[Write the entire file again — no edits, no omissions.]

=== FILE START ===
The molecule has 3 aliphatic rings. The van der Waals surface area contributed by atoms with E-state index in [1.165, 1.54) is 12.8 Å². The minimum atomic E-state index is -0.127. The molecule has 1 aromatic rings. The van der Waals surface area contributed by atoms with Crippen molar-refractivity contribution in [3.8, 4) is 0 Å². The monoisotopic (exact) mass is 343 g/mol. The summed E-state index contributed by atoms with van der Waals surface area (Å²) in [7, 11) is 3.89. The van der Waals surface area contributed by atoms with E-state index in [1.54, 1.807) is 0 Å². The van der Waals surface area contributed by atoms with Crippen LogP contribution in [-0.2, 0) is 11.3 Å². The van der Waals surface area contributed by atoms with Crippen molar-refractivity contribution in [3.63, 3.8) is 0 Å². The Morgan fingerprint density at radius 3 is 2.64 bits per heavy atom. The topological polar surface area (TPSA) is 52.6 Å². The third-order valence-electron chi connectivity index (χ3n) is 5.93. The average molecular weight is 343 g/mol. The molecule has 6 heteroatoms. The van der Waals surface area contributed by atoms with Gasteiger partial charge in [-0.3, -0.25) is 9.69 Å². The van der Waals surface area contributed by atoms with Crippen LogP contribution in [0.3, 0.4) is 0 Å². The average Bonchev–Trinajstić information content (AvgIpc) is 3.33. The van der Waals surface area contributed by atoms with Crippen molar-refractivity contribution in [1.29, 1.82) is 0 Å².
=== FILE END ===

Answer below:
The molecule has 3 aliphatic rings. The van der Waals surface area contributed by atoms with E-state index in [1.165, 1.54) is 12.8 Å². The minimum atomic E-state index is -0.127. The molecule has 1 aromatic rings. The van der Waals surface area contributed by atoms with Crippen molar-refractivity contribution in [3.8, 4) is 0 Å². The monoisotopic (exact) mass is 343 g/mol. The summed E-state index contributed by atoms with van der Waals surface area (Å²) in [7, 11) is 3.89. The van der Waals surface area contributed by atoms with E-state index in [1.54, 1.807) is 0 Å². The van der Waals surface area contributed by atoms with Crippen LogP contribution in [-0.2, 0) is 11.3 Å². The van der Waals surface area contributed by atoms with Crippen molar-refractivity contribution in [3.63, 3.8) is 0 Å². The Morgan fingerprint density at radius 3 is 2.64 bits per heavy atom. The topological polar surface area (TPSA) is 52.6 Å². The third-order valence-electron chi connectivity index (χ3n) is 5.93. The average molecular weight is 343 g/mol. The molecule has 6 heteroatoms. The van der Waals surface area contributed by atoms with Gasteiger partial charge in [-0.3, -0.25) is 9.69 Å². The van der Waals surface area contributed by atoms with Crippen LogP contribution in [0.3, 0.4) is 0 Å². The average Bonchev–Trinajstić information content (AvgIpc) is 3.33. The van der Waals surface area contributed by atoms with Crippen molar-refractivity contribution in [1.29, 1.82) is 0 Å².